Mobile app dev trends: Making life easier for developers

Mobile application development is attracting Web developers as Mobile app dev's once high barrier to entry is lowered.

Mobile application developers have always trod on shifting ground, it's the nature of the terrain. Lately, though, the mobile app landscape has begun to shake with seismic intensity. Forrester analyst Neil Strother says we're in the midst of an "app frenzy," thanks largely to the proliferation of Apple's enormously popular iPhone device and its rapidly evolving App Store concept.

The bottom line is that mobile development is a mess
Jeffrey S. Hammond
Forrester Research

 In a recent industry report ("Is an iPhone App Right for You?"), Strother cited some stunning statistics: At the time of this writing (mid-May), total downloads from the App Store exceeded 800 million. That's only eight months after the store opened in July 2008. According to the report, the total will likely surpass one billion before the store is even a year old.

Of course, the App Store's success didn't go unnoticed by Apple's competitors. Mobile app developers will soon have access to similar market models from a range of mobile platforms, including Research in Motion's (RIM's) BlackBerry App World, Microsoft's Windows Marketplace for Mobile, Nokia's Ovi, Palm's App Catalog, and Google's Android.

The advent of these mobile-focused app marketplaces has sparked what Jeffrey S. Hammond, principal analyst in the application development group at Forrester, calls "a race to lower the barriers to entry for developers." which is likely to have a big impact on mobile app developers. The clearest evidence of this trend, he says, can be seen in the emergence of a new type of mobile app development tool aimed at developers looking to exploit the app stores and their new monetization models.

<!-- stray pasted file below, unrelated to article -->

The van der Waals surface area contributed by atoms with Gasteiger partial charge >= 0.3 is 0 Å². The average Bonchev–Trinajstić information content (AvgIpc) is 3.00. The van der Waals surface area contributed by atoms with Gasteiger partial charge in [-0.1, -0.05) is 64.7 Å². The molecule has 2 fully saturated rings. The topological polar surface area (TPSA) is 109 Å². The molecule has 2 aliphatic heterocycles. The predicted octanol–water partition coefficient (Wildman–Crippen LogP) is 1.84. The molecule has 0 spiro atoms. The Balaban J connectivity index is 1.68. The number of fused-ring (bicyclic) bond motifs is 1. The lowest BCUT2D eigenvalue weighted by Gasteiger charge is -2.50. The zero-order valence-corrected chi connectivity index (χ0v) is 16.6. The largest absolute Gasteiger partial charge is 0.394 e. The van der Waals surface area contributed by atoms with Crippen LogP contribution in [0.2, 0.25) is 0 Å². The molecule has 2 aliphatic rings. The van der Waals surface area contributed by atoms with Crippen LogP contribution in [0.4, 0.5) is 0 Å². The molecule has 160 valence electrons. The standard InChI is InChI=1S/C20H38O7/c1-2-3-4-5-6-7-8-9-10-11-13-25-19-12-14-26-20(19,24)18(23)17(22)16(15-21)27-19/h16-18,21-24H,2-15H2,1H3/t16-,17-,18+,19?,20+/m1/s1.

"These aren't so much specialized mobile development tools as tools that appeal to Web developers," Hammond explains. "I think the long term trend here is toward an extension of Web development in the mobile app space."

Hammond points to two examples of this trend that are worth watching: Nitobi's PhoneGap is an open source dev tool designed for building mobile apps with JavaScript and HTML. The tool is designed for the Web developer who wants to build mobile applications in HTML and JavaScript while still taking advantage of the core features in the iPhone, Android, and Blackberry SDKs."

Based in Vancouver, British Columbia, Nitobi's hope for the PhoneGap project is anything but modest. "The Web is moving off the desktop and into the pockets of people all over the world," the company writes on the PhoneGap community Web site. "Phones are the new window to the internet and, currently, they are second class. PhoneGap aims to move your device to a nice first class window."

Another toolmaker that fits this trend, Hammond says, is Rhomobile, a Cupertino, CA-based startup offering a new open source mobile application framework. Called Rhodes, the framework is designed for quick builds of native mobile apps for smartphone OSes (the company lists iPhone, BlackBerry, Windows Mobile, Symbian, and Android ). According to the company, the apps are not mobile Web apps but "true native device applications" that "work with synchronized local data and take advantage of device capabilities such as GPS, PIM contacts and camera."